Paraskevi Giannakakou   Professor of Pharmacology in Medicine

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Dr. Paraskevi Giannakakou’s laboratory focuses on the cellular events that depend on the microtubule cytoskeleton, and on gaining a deeper understanding of the mechanism of action of clinically used microtubule targeting drugs (MTDs) in order to develop more effective and individualized therapies. Dr. Giannakakou’s laboratory uses functional cellular and molecular biology assays coupled with highresolution microscopy and live-cell imaging to gain new information on the spatial and temporal regulation of microtubule-cytoskeleton dynamics and its effects on cancer-cell survival. The clinical success of taxanes, and other microtubule inhibitors, together with their broad spectrum of antitumor activity, argue that tubulin represents the single best target identified in clinical oncology. However, today, 15 years following the FDA approval of Taxol® for clinical oncology, there is still no understanding of the molecular basis of clinical response to Taxol treatment. Dr. Giannakakou believes that important, heretofore unrecognized, determinant underlying taxane sensitivity is the involvement of the microtubule cytoskeleton in intracellular trafficking and signaling. As such, her laboratory has identified new roles for the microtubule cytoskeleton in the transport and activation of important cancer transcription factors such as the tumor suppressor p53, the hypoxia-inducible factor 1α, and most recently the androgen receptor in prostate cancer. Dr. Giannakakou’s laboratory has previously shown that MTDs exert their antiangiogenic effects through significant down-regulation of HIF-1alpha protein levels and transcriptional activity. More recently, her laboratory has demonstrated that the androgen receptor, a major driver of prostate cancer that remains active even after androgen-deprivation therapy, traffics on microtubule tracks for its translocation from the cytoplasm to the nucleus where it activates target genes such as PSA. Her team has also showed that MTDs, by disrupting the microtubule cytoskeleton, sequester the androgen receptor within the cytoplasm, therefore inhibiting its subsequent transcriptional activation. These results provide a rationale for why the taxanes represent the sole class of chemotherapy agents that improves survival of metastatic prostate cancer patients. However, despite their clinical success, not every patient responds to MTD-based chemotherapy and the development of clinical drug resistance makes patients, previously sensitive to chemotherapy, insensitive. Thus, a better understanding of the molecular basis of clinical drug resistance to taxanes and other widely used MTDs is imperative in order to prolong patient survival. One of the major impediments to understanding MTD drug resistance has been the lack of tumor tissue for molecular analyses. To overcome this, new technologies have been developed to capture and analyze circulating tumor cells (CTCs) from the peripheral blood of patients, which provides a readily accessible source of tumor material. Dr. Giannakakou is collaborating with Dr. Brian Kirby from the Department of Engineering at Cornell University and Drs. David Nanus and Linda Vahdat from the Division of Hematology/Oncology at Weill Cornell to develop microfluidic devices that specifically capture CTCs from metastatic prostate or breast cancer patients. The ultimate goal is to utilize these devices to capture and molecularly analyze tumor derived CTCs using a simple, non-invasive blood draw to determine the best treatment for each patient based on the molecular make-up of their tumor cells. Ultimately, Dr. Giannakakou seeks to identify new molecular targets that affect or are affected by microtubule dynamics and can be used to develop better targeted therapies.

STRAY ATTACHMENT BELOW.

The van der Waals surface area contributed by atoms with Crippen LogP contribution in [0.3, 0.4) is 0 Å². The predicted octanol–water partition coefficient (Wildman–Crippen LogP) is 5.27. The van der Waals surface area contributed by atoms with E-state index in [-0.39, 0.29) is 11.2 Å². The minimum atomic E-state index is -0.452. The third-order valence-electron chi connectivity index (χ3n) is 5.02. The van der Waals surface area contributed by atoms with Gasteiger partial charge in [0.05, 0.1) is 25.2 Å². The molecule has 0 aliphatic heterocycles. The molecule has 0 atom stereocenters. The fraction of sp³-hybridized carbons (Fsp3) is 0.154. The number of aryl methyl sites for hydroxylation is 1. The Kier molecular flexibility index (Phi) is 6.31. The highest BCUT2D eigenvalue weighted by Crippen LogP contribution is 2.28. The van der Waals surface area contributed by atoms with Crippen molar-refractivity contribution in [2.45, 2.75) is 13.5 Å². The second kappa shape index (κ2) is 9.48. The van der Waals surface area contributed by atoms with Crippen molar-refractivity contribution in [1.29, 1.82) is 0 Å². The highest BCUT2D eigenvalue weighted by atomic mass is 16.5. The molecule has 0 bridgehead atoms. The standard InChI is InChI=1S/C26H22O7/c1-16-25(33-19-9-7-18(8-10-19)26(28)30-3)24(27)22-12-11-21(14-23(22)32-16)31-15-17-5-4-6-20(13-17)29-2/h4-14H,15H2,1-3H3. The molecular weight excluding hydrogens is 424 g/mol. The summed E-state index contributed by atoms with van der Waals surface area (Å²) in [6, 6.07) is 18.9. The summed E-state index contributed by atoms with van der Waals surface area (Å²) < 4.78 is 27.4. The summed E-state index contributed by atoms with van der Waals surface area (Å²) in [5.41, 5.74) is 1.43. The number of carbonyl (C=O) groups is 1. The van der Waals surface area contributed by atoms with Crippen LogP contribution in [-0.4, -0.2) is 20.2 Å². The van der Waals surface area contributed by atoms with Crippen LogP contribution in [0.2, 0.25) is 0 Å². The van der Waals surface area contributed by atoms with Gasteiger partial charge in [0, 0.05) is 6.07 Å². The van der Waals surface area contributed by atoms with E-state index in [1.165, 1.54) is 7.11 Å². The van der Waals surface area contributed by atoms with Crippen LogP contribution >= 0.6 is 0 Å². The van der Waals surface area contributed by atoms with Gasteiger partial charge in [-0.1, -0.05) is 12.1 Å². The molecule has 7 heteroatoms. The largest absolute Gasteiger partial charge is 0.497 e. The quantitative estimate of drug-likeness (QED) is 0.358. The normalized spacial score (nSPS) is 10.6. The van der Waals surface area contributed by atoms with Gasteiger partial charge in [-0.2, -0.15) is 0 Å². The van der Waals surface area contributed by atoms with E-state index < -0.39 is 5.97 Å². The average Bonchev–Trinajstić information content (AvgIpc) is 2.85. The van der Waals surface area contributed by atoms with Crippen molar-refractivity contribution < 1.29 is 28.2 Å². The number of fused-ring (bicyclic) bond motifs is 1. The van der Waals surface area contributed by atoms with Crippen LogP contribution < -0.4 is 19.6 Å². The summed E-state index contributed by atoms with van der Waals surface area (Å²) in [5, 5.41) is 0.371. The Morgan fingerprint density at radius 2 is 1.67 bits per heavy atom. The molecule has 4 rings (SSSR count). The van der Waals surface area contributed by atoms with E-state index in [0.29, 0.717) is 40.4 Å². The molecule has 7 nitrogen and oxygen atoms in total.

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  • Paraskevi Giannakakou

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